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Veteran marathoner finds Ironman training is no joke

This was a typical conversation with my wife over the summer:

Me: “I have to go for another long bike ride on Saturday.”

Her: “Of course you do. How long?”

Me: “My coach wants me to do 100 miles again.”

Her: “That’s just plain stupid. So, how many hours will it take you?”

Me: “Five and a half, maybe? We’ll probably stop a couple times for water and bathroom breaks, though, so it could be six. And then I have to run 7 miles.”

Her: “Great! I want a divorce.”

It all started last September, when I forked over \$689 – enough to feed a village in a third-world country for at least a month – for the privilege of participating in my first Ironman triathlon.

An Ironman consists of a 2.4-mile swim, a 112-mile bike ride and a 26.2-mile run; simple math will reveal a total of 140.6 miles. It’s a distance most people never want to cover in anything but a motor vehicle. A distance that has a high likelihood of causing temporary pain, a medium likelihood of causing temporary insanity, and a small likelihood of causing permanent injury or death.

I will start on a riverbank in Chattanooga, Tenn., on Sunday morning, around the time you’re having breakfast. I will finish (hopefully) in the city’s downtown area on Sunday evening, long after you’ve filed your dinner plates in the dishwasher.

But the race itself is the easy part, I’m told. It’s a victory lap!

A celebration of months of rigorous training. Of going to bed earlier than my parents and waking up before the Dunkin Donuts guy; of days spent hitting the pool for a pre-dawn swim, squeezing in a 99-degree run at lunch, dodging texting drivers on my bike after work; and of regarding immediate family members as vaguely familiar strangers.

I mean, who’s got time for family when you’re training to finish 648th in a race that basically serves no purpose except to feed a middle-aged ego?

Me: “Remember, I’m swimming across Lake Norman tomorrow and then riding to Greensboro and back.”

Her: “I guess we’ll see you for dinner.”

Me: “What are we having?”

Her: “I was thinking of roasting a whole pig.”

Me: “Oh. Just one?”

That’s another thing about all of this: If you spend 15 to 20 hours a week torching calories, you tend to get a little hungry.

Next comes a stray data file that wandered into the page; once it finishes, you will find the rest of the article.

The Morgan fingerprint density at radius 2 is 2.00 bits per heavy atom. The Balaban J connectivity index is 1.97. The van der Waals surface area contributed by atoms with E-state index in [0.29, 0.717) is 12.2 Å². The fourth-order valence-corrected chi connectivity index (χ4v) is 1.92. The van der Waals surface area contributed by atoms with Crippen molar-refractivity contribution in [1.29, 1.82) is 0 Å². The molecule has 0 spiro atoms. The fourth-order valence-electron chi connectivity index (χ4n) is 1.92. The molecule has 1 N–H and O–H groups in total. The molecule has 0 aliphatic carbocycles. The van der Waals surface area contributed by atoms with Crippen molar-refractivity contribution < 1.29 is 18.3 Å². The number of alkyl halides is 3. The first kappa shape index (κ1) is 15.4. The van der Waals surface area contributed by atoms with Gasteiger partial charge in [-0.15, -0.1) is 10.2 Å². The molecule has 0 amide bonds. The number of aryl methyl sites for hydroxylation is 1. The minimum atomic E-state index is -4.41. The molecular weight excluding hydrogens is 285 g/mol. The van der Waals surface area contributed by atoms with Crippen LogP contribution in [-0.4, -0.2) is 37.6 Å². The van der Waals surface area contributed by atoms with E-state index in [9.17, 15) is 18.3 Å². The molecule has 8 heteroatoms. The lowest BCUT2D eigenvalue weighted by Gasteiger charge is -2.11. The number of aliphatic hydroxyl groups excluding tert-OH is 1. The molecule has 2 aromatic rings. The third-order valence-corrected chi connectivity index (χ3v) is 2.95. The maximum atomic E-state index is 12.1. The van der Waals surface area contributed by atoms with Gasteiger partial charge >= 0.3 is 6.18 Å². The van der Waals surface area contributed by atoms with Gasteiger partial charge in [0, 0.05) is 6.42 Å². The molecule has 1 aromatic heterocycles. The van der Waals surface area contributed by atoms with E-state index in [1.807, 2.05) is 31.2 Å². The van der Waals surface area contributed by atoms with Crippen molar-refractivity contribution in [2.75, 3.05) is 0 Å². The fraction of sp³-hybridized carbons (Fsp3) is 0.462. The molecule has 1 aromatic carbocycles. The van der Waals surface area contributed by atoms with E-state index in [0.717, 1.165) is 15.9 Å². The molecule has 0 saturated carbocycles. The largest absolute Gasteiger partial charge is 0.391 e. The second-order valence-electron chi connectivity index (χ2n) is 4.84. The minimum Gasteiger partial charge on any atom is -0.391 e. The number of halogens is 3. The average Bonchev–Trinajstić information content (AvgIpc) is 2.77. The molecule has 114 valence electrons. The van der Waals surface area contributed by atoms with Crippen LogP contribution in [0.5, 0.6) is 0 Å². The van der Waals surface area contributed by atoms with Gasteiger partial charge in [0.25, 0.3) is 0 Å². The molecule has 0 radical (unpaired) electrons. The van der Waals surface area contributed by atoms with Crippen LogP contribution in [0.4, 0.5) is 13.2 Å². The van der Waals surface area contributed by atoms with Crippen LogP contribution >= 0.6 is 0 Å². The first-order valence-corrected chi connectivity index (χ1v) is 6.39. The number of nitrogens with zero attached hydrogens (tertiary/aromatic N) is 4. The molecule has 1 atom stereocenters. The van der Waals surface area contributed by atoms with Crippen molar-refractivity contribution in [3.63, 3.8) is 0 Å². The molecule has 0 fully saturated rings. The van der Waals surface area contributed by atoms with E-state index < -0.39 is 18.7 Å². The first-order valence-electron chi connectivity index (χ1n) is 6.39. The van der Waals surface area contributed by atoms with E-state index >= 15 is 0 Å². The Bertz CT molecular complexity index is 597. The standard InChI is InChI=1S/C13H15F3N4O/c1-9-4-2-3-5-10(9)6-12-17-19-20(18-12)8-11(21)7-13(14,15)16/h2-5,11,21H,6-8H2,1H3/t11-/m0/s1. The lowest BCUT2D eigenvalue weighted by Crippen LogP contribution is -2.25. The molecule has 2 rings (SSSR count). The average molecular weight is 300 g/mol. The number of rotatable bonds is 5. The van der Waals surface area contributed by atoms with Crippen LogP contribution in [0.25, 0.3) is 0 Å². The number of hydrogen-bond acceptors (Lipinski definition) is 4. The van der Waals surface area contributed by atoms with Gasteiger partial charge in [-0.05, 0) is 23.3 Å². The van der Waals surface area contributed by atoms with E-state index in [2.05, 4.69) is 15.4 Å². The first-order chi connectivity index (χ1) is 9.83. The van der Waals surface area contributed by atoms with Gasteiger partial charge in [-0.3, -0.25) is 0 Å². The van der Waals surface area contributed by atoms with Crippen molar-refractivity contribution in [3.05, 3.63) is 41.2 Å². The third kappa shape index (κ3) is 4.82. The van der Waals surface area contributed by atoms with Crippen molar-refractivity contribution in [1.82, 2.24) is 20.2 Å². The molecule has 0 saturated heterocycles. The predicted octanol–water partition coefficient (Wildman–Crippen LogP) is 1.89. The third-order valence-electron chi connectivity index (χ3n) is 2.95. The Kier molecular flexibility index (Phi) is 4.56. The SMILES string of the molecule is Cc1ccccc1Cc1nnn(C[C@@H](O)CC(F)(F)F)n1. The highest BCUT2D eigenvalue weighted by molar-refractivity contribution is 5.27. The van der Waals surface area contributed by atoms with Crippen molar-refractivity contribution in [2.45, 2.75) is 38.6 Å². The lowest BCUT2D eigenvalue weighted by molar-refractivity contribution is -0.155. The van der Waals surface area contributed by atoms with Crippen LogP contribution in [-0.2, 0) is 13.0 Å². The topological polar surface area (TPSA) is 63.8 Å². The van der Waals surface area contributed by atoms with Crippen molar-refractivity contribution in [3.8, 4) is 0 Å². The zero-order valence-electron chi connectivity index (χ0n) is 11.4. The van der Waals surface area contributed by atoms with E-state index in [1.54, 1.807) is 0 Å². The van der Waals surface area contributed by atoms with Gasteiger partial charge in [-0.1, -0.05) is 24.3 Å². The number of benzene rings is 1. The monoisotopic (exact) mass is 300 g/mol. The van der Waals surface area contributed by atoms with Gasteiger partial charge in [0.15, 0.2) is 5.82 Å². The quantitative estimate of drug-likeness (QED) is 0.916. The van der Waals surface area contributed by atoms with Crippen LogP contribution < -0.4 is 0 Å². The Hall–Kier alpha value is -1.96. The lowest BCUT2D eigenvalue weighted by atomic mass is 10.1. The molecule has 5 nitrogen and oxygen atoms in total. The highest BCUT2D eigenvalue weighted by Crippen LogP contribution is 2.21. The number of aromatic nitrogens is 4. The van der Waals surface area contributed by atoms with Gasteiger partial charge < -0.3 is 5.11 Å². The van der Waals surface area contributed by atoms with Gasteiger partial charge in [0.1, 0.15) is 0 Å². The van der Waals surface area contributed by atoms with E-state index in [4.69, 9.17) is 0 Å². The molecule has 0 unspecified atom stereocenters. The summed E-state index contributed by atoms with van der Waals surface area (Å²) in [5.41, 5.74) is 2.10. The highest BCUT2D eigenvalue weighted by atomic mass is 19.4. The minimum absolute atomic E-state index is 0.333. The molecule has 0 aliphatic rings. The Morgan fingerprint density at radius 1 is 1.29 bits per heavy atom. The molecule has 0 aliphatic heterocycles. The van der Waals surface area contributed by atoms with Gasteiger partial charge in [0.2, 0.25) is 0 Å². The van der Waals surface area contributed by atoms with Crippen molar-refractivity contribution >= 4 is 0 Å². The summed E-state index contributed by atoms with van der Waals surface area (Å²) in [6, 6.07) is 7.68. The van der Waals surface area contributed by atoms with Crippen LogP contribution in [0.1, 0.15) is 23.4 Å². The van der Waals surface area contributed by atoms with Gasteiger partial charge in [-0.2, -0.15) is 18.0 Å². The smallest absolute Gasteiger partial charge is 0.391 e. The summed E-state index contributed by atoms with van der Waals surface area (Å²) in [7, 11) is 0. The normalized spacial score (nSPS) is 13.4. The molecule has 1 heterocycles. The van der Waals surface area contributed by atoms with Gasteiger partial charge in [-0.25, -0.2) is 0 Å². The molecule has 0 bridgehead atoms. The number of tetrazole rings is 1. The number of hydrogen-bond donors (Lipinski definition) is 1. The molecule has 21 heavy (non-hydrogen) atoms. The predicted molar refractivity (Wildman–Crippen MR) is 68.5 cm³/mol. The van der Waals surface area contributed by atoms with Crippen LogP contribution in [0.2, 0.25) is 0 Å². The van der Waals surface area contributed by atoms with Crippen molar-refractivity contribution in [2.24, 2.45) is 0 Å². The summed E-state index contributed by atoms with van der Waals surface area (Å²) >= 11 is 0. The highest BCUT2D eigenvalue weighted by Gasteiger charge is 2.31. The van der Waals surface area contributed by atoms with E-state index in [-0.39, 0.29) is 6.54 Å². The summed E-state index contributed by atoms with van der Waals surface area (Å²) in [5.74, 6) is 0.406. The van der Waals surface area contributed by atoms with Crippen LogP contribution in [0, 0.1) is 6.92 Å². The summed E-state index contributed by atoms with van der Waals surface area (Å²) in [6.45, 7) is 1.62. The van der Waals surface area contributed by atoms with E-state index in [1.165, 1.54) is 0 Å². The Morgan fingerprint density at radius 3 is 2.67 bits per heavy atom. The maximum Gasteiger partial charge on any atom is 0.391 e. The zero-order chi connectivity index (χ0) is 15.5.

Most of the time, I would drive to meet training partners on the weekends, so after particularly long workouts, I’d stop on the way home for a big stack of pancakes. Then I’d go a few more blocks before pulling over again for a double cheeseburger and a chocolate milkshake. Then I’d walk in the front door and make spaghetti.

On weeknights, I developed this habit of wolfing down my meal, poaching parts of our daughter’s, then announcing, “That was great. What’s for dinner?” No one else ever seemed to enjoy the joke.

They also failed to see the humor in things like my car always smelling like a locker room, or our dining room always looking like a bike shop, or the kitchen sink always serving as a dumping ground for large quantities of dirty squeeze water bottles.

But someday, I keep telling them, we’ll all look back on this and laugh.

We’ll snicker about the time my wedding band slipped off my finger during an open-water swim and sank to the bottom of Lake Norman. We’ll chuckle about the day I almost broke my neck when I hit a loose dog that ran in front of me on a ride through Gaston County, causing me to take a painful dive onto a ragged patch of asphalt.

And we’ll roar as we recall the instance in which I capped off a hard run by accidentally leaving a \$400 GPS watch at the Dowd YMCA, never to be seen again.

I can picture it now. We’re in a romantic restaurant, celebrating an anniversary. We lock eyes.

Me: “So, I’ve been thinking about Australia.”

Her (gasping): “You’re kidding. That would be amazing! When?”

Me: “Well ... in May. There’s an Ironman there next May.”

She will laugh. I promise you. She will laugh.